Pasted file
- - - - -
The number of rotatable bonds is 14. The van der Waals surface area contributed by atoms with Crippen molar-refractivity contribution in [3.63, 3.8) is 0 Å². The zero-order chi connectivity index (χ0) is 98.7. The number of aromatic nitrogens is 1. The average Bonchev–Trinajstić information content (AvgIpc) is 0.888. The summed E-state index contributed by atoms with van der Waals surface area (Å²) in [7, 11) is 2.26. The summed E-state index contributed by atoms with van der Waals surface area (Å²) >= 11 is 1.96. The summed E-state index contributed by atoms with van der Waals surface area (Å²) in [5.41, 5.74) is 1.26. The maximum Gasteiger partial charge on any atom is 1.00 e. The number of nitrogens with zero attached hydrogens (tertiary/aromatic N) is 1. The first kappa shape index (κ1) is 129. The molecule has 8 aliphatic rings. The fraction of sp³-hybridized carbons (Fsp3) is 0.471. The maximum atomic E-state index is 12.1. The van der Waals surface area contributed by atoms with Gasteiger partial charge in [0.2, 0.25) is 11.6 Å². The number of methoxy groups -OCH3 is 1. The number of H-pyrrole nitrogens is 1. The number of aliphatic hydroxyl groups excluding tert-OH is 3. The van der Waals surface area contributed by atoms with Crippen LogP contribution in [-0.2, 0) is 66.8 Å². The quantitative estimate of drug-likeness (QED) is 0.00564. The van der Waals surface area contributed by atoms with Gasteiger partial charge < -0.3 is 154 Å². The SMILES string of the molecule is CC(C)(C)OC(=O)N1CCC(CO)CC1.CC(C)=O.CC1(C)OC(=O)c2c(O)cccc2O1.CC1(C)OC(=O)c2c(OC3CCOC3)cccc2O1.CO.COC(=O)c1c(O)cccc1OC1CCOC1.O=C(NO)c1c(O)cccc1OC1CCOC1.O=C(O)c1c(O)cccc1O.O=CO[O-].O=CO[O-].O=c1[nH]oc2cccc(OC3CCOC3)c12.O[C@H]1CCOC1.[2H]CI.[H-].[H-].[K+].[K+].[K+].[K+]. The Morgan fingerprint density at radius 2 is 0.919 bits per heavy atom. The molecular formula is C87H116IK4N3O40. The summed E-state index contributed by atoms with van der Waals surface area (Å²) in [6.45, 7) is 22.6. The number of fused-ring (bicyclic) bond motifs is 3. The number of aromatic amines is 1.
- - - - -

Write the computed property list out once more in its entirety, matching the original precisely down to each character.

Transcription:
The number of rotatable bonds is 14. The van der Waals surface area contributed by atoms with Crippen molar-refractivity contribution in [3.63, 3.8) is 0 Å². The zero-order chi connectivity index (χ0) is 98.7. The number of aromatic nitrogens is 1. The average Bonchev–Trinajstić information content (AvgIpc) is 0.888. The summed E-state index contributed by atoms with van der Waals surface area (Å²) in [7, 11) is 2.26. The summed E-state index contributed by atoms with van der Waals surface area (Å²) >= 11 is 1.96. The summed E-state index contributed by atoms with van der Waals surface area (Å²) in [5.41, 5.74) is 1.26. The maximum Gasteiger partial charge on any atom is 1.00 e. The number of nitrogens with zero attached hydrogens (tertiary/aromatic N) is 1. The first kappa shape index (κ1) is 129. The molecule has 8 aliphatic rings. The fraction of sp³-hybridized carbons (Fsp3) is 0.471. The maximum atomic E-state index is 12.1. The van der Waals surface area contributed by atoms with Gasteiger partial charge in [0.2, 0.25) is 11.6 Å². The number of methoxy groups -OCH3 is 1. The number of H-pyrrole nitrogens is 1. The number of aliphatic hydroxyl groups excluding tert-OH is 3. The van der Waals surface area contributed by atoms with Crippen LogP contribution in [-0.2, 0) is 66.8 Å². The quantitative estimate of drug-likeness (QED) is 0.00564. The van der Waals surface area contributed by atoms with Gasteiger partial charge < -0.3 is 154 Å². The SMILES string of the molecule is CC(C)(C)OC(=O)N1CCC(CO)CC1.CC(C)=O.CC1(C)OC(=O)c2c(O)cccc2O1.CC1(C)OC(=O)c2c(OC3CCOC3)cccc2O1.CO.COC(=O)c1c(O)cccc1OC1CCOC1.O=C(NO)c1c(O)cccc1OC1CCOC1.O=C(O)c1c(O)cccc1O.O=CO[O-].O=CO[O-].O=c1[nH]oc2cccc(OC3CCOC3)c12.O[C@H]1CCOC1.[2H]CI.[H-].[H-].[K+].[K+].[K+].[K+]. The Morgan fingerprint density at radius 2 is 0.919 bits per heavy atom. The molecular formula is C87H116IK4N3O40. The summed E-state index contributed by atoms with van der Waals surface area (Å²) in [6.45, 7) is 22.6. The number of fused-ring (bicyclic) bond motifs is 3. The number of aromatic amines is 1.